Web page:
MU CYG (Mu Cygni). "A lovely double star" say Smythe and Chambers, writing to us from the nineteenth century. Discovered by William Herschel, currently separated by 1.7 seconds of arc, over a long period of time one can watch the two stars partially orbit each other. Made of fifth and sixth magnitude (4.75 and 6.18) F6 and G2 dwarfs (with a combined magnitude for the naked eye of 4.49), Mu Cyg is tucked away in far southeastern Cygnus far away from the Swan's classical figure, just over the border with Pegasus, 3.1 degrees north of Kappa Pegasi. The naming is a bit unusual, as the two carry separate Bright Star and Henry Draper catalogue numbers, Mu A and B (brighter and fainter) also respectively called Mu-1 and Mu-2 Cyg. Old-time astronomers appropriately called the brighter "white," while visual effects made the fainter seem "blue," which it isn't; if anything it's more yellow-white.

Mu Cyg The components of Mu Cygni, the "lovely double star," mutually orbit every 789 years, averaging a distance between them of 118 Astronomical Units, which does not mean all that much since the high eccentricity (0.66) takes them between 40 and 196 AU apart. While the two actually go around a common center of mass that lies between them, it's mathematically simpler to graph the fainter member, Mu-2 Cygni, as going around the brighter, Mu-1, which lies at the cross. The major axis of the true orbital ellipse, given by the dot-dash line, is offset from that of the observed ellipse because of the 76-degree orbital tilt and the orientation to the plane of the sky. The direction of motion is shown at the lower right corner. Note that the most recent modern observations (in blue) are much more accurate than the earlier ones obtained by traditional means. (W. I. Hartkopf and B. D. Mason, Sixth Catalog of Orbits of Visual Binary Stars, US Naval Observatory Double Star Catalog, 2006.)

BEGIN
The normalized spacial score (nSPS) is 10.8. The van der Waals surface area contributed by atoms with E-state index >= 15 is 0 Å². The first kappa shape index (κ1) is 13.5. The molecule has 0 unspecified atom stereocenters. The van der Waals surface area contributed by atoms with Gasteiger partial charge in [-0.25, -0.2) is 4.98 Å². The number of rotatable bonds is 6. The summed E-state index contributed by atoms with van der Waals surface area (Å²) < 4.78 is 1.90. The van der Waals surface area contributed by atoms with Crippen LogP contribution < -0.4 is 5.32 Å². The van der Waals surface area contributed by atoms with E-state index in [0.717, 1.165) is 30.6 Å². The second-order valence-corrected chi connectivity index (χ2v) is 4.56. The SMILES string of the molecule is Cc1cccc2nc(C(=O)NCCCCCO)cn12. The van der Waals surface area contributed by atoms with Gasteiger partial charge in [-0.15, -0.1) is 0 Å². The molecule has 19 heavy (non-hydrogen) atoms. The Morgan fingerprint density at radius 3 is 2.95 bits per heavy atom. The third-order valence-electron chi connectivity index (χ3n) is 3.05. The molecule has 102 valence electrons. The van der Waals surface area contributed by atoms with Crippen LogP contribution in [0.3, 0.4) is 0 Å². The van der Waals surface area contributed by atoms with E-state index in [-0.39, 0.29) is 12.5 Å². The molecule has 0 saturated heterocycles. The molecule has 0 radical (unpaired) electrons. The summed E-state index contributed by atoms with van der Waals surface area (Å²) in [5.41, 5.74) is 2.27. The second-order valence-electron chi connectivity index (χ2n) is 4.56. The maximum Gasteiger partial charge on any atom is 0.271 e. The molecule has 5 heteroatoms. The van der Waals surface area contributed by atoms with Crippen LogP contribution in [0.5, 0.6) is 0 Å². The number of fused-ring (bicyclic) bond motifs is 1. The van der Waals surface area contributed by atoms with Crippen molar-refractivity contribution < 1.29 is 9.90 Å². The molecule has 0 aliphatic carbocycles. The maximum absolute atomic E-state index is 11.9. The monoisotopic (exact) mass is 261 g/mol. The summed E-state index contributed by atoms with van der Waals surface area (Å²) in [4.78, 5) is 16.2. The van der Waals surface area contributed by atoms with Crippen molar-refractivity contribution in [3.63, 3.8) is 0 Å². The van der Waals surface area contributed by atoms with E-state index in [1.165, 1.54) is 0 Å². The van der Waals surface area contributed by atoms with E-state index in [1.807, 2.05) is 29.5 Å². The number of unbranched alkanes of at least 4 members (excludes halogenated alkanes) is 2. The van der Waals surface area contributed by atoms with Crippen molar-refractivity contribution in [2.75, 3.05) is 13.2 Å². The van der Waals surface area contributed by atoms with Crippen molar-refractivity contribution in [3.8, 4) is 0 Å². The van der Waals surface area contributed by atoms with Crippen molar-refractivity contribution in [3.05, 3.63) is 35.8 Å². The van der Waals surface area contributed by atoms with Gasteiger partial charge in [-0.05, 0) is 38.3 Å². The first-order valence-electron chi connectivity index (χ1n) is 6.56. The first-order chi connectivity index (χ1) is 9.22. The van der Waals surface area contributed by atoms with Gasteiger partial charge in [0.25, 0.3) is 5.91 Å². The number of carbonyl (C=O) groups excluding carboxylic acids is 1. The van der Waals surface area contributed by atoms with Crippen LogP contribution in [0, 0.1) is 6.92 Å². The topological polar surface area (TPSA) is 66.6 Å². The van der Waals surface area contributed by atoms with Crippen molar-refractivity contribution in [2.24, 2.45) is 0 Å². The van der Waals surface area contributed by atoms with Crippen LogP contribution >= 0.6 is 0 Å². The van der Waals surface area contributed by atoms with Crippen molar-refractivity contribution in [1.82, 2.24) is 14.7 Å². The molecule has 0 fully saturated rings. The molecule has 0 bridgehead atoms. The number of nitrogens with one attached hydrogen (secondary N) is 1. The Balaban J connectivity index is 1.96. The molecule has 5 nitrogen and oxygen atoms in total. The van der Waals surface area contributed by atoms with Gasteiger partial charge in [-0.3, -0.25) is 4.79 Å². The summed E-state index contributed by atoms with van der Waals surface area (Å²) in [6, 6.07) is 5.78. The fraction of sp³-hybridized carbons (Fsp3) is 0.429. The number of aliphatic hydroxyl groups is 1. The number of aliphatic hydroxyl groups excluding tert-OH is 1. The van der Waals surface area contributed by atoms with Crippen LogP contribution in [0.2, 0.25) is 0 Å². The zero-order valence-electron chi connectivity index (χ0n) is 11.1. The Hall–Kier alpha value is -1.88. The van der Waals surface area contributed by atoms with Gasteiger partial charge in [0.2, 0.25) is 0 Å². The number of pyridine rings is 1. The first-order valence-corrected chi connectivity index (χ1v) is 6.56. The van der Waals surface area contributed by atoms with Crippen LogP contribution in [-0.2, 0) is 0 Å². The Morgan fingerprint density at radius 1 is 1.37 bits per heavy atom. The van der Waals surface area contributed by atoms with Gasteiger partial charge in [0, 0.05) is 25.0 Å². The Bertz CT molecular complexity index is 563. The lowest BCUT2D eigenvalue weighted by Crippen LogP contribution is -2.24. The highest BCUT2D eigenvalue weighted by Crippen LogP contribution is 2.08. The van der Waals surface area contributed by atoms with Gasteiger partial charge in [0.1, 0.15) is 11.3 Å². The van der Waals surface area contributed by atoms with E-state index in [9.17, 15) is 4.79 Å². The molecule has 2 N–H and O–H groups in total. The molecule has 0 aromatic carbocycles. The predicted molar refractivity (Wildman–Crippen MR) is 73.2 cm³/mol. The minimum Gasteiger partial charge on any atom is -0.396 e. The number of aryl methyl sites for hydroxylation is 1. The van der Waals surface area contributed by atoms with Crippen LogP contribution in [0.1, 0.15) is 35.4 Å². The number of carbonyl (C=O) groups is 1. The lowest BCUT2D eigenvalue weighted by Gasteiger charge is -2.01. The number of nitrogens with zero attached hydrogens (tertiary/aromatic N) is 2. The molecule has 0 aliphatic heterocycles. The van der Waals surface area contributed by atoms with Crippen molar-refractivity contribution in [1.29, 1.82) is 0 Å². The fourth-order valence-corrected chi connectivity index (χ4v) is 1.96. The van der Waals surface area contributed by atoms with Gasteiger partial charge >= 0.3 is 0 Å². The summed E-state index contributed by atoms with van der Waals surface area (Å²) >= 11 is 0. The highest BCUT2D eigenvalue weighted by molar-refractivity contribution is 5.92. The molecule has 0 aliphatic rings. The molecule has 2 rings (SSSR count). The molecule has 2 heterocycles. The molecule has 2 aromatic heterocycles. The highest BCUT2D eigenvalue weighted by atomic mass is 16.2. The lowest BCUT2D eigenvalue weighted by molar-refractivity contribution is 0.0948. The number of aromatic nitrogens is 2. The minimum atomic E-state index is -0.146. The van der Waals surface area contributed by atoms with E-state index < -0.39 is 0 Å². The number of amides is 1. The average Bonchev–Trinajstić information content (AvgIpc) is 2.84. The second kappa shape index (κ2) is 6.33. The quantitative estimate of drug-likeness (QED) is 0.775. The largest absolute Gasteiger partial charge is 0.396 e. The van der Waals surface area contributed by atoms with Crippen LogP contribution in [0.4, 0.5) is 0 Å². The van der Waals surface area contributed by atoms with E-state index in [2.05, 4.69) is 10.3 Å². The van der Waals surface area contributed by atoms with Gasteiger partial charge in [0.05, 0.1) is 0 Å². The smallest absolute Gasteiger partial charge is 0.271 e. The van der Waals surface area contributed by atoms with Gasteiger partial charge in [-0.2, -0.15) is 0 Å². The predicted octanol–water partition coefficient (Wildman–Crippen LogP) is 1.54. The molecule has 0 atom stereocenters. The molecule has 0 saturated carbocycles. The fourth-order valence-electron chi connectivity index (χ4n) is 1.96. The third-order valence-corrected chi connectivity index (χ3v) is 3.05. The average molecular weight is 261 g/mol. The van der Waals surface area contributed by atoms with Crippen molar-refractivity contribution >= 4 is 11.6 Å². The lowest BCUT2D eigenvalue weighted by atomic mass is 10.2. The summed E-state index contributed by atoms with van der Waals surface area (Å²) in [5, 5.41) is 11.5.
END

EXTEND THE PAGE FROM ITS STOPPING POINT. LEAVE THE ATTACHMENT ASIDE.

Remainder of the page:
At a distance from us of 72.5 light years (give or take just 0.7), the two orbit with a period of 789 years at an average separation of 118 Astronomical Units. A rather high eccentricity carries them between 40 and 196 AU apart. While they were last closest in 1958, the orbital tilt (76 degrees) and orientation made them seem closest, just over half a second of arc apart, in 1937. Kepler's Laws give them a total mass (A plus B) of 2.64 times that of the Sun. The classes are not all that well known, opinions about Mu-1 (A) ranging from F4 to F7, Mu-2 (B) from F3 to G2 (F6 and G2 generally adopted). The temperatures are respectively 6325 and (from the sunlike G2 class) 5780 Kelvin. With little infrared or ultraviolet correction, the distance then yields luminosities of 4.7 and 1.4 times that of the Sun and radii of 1.8 and 1.2 times solar. A projected equatorial rotation speed for Mu-1 of 18 kilometers per second yields a rotation period under 5 days. Theory then suggests respective masses of 1.4 and 1.1 Suns, which add to 2.5 solar, in fine agreement with that found from the orbit. If you could travel there, from each the other would look like unresolved points hundreds of times brighter than the full Moon. So far as we know, however, you would find no planet to stand on. Hovering around the pair is a veritable cluster of stars that range from twelfth magnitude Mu Cyg C 77 or so seconds of arc away through fourteenth magnitude Mu Cyg G at 90 seconds. Alas, their rapid movements relative to the AB pair show them all to be line of sight coincidences. Oddly, the DE pair, 13 seconds of arc from each other, might possibly be a real couple. The seventh magnitude A5 primary ("D") should (from its expected absolute brightness) be about 260 light years away, which makes the thirteenth magnitude secondary ("E") a red dwarf. With a separation of at least 1000 AU and given that an A5 dwarf carries a mass of say 1.7 Suns, they would take at least 24,000 years to orbit each other. They are probably not related, but they do make a nice conclusion to the story of the AB pair, one of the nicer double stars that sky has to offer.
Written byJim Kaler 7/03/15. Return to STARS.